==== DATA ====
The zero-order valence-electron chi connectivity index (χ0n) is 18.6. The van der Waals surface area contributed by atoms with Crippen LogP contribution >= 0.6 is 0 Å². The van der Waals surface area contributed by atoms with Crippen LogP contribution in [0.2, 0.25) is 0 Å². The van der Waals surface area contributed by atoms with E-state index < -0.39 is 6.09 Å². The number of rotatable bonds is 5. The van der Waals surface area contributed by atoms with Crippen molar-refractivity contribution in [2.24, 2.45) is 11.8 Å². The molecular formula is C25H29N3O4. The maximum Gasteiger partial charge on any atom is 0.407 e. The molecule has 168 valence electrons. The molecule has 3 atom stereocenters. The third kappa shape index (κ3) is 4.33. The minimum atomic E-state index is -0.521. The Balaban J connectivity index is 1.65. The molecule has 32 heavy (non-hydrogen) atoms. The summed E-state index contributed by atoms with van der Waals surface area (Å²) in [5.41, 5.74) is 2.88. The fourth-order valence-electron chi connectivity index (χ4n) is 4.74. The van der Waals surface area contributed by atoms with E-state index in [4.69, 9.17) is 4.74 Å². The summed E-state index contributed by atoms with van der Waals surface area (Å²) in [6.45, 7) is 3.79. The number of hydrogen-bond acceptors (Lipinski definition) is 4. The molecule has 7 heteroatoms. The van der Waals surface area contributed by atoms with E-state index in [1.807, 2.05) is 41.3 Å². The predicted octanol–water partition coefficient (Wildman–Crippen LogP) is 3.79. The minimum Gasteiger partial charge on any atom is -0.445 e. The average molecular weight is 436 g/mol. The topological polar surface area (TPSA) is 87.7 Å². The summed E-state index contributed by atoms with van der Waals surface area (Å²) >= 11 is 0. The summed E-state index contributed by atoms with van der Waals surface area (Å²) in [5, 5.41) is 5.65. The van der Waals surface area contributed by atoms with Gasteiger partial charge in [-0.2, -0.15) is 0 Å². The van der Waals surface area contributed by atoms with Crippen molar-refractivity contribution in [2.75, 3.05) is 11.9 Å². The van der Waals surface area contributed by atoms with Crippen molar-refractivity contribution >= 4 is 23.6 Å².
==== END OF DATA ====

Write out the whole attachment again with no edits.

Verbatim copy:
The zero-order valence-electron chi connectivity index (χ0n) is 18.6. The van der Waals surface area contributed by atoms with Crippen LogP contribution >= 0.6 is 0 Å². The van der Waals surface area contributed by atoms with Crippen LogP contribution in [0.2, 0.25) is 0 Å². The van der Waals surface area contributed by atoms with E-state index < -0.39 is 6.09 Å². The number of rotatable bonds is 5. The van der Waals surface area contributed by atoms with Crippen molar-refractivity contribution in [2.24, 2.45) is 11.8 Å². The molecular formula is C25H29N3O4. The maximum Gasteiger partial charge on any atom is 0.407 e. The molecule has 168 valence electrons. The molecule has 3 atom stereocenters. The third kappa shape index (κ3) is 4.33. The minimum atomic E-state index is -0.521. The Balaban J connectivity index is 1.65. The molecule has 32 heavy (non-hydrogen) atoms. The summed E-state index contributed by atoms with van der Waals surface area (Å²) in [5.41, 5.74) is 2.88. The fourth-order valence-electron chi connectivity index (χ4n) is 4.74. The van der Waals surface area contributed by atoms with E-state index in [4.69, 9.17) is 4.74 Å². The summed E-state index contributed by atoms with van der Waals surface area (Å²) in [6.45, 7) is 3.79. The number of hydrogen-bond acceptors (Lipinski definition) is 4. The molecule has 7 heteroatoms. The van der Waals surface area contributed by atoms with E-state index in [1.807, 2.05) is 41.3 Å². The predicted octanol–water partition coefficient (Wildman–Crippen LogP) is 3.79. The minimum Gasteiger partial charge on any atom is -0.445 e. The average molecular weight is 436 g/mol. The topological polar surface area (TPSA) is 87.7 Å². The summed E-state index contributed by atoms with van der Waals surface area (Å²) >= 11 is 0. The summed E-state index contributed by atoms with van der Waals surface area (Å²) in [5, 5.41) is 5.65. The van der Waals surface area contributed by atoms with Gasteiger partial charge in [-0.2, -0.15) is 0 Å². The van der Waals surface area contributed by atoms with Crippen molar-refractivity contribution in [2.75, 3.05) is 11.9 Å². The van der Waals surface area contributed by atoms with Crippen molar-refractivity contribution >= 4 is 23.6 Å².